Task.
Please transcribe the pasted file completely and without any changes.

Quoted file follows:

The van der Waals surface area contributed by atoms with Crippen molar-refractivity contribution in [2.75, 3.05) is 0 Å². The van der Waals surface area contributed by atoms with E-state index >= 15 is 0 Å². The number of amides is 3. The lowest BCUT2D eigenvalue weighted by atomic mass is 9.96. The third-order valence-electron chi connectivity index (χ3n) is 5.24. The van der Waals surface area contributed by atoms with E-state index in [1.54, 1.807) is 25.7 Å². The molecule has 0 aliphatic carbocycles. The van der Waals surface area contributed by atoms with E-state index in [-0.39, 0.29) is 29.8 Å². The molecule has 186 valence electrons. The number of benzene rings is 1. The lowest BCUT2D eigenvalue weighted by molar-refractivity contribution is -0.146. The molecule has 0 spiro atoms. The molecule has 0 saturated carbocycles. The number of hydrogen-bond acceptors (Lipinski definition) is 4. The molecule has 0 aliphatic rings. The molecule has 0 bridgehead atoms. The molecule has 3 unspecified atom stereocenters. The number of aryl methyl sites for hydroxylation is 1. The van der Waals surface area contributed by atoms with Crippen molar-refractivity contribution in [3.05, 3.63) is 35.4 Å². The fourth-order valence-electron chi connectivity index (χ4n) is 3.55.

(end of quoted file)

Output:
The van der Waals surface area contributed by atoms with Crippen molar-refractivity contribution in [2.75, 3.05) is 0 Å². The van der Waals surface area contributed by atoms with E-state index >= 15 is 0 Å². The number of amides is 3. The lowest BCUT2D eigenvalue weighted by atomic mass is 9.96. The third-order valence-electron chi connectivity index (χ3n) is 5.24. The van der Waals surface area contributed by atoms with E-state index in [1.54, 1.807) is 25.7 Å². The molecule has 0 aliphatic carbocycles. The van der Waals surface area contributed by atoms with E-state index in [-0.39, 0.29) is 29.8 Å². The molecule has 186 valence electrons. The number of benzene rings is 1. The lowest BCUT2D eigenvalue weighted by molar-refractivity contribution is -0.146. The molecule has 0 spiro atoms. The molecule has 0 saturated carbocycles. The number of hydrogen-bond acceptors (Lipinski definition) is 4. The molecule has 0 aliphatic rings. The molecule has 0 bridgehead atoms. The molecule has 3 unspecified atom stereocenters. The number of aryl methyl sites for hydroxylation is 1. The van der Waals surface area contributed by atoms with Crippen molar-refractivity contribution in [3.05, 3.63) is 35.4 Å². The fourth-order valence-electron chi connectivity index (χ4n) is 3.55.